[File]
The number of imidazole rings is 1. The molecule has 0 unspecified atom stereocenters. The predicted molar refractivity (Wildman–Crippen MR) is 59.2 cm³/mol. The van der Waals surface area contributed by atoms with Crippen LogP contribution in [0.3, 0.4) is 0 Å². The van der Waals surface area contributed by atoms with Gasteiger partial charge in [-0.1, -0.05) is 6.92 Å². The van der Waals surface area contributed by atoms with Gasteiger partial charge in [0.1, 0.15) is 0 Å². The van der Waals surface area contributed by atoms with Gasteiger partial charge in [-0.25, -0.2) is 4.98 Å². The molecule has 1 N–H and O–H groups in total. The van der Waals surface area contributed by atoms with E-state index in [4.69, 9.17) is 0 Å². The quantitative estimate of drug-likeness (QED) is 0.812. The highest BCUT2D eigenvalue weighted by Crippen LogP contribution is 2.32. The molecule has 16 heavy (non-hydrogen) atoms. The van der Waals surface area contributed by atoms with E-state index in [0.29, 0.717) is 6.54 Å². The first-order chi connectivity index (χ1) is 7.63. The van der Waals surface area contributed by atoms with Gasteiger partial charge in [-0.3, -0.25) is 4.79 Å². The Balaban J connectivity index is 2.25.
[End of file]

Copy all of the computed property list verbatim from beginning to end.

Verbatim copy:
The number of imidazole rings is 1. The molecule has 0 unspecified atom stereocenters. The predicted molar refractivity (Wildman–Crippen MR) is 59.2 cm³/mol. The van der Waals surface area contributed by atoms with Crippen LogP contribution in [0.3, 0.4) is 0 Å². The van der Waals surface area contributed by atoms with Gasteiger partial charge in [-0.1, -0.05) is 6.92 Å². The van der Waals surface area contributed by atoms with Gasteiger partial charge in [0.1, 0.15) is 0 Å². The van der Waals surface area contributed by atoms with Gasteiger partial charge in [-0.25, -0.2) is 4.98 Å². The molecule has 1 N–H and O–H groups in total. The van der Waals surface area contributed by atoms with E-state index in [4.69, 9.17) is 0 Å². The quantitative estimate of drug-likeness (QED) is 0.812. The highest BCUT2D eigenvalue weighted by Crippen LogP contribution is 2.32. The molecule has 16 heavy (non-hydrogen) atoms. The van der Waals surface area contributed by atoms with E-state index in [0.29, 0.717) is 6.54 Å². The first-order chi connectivity index (χ1) is 7.63. The van der Waals surface area contributed by atoms with Gasteiger partial charge in [-0.3, -0.25) is 4.79 Å². The Balaban J connectivity index is 2.25.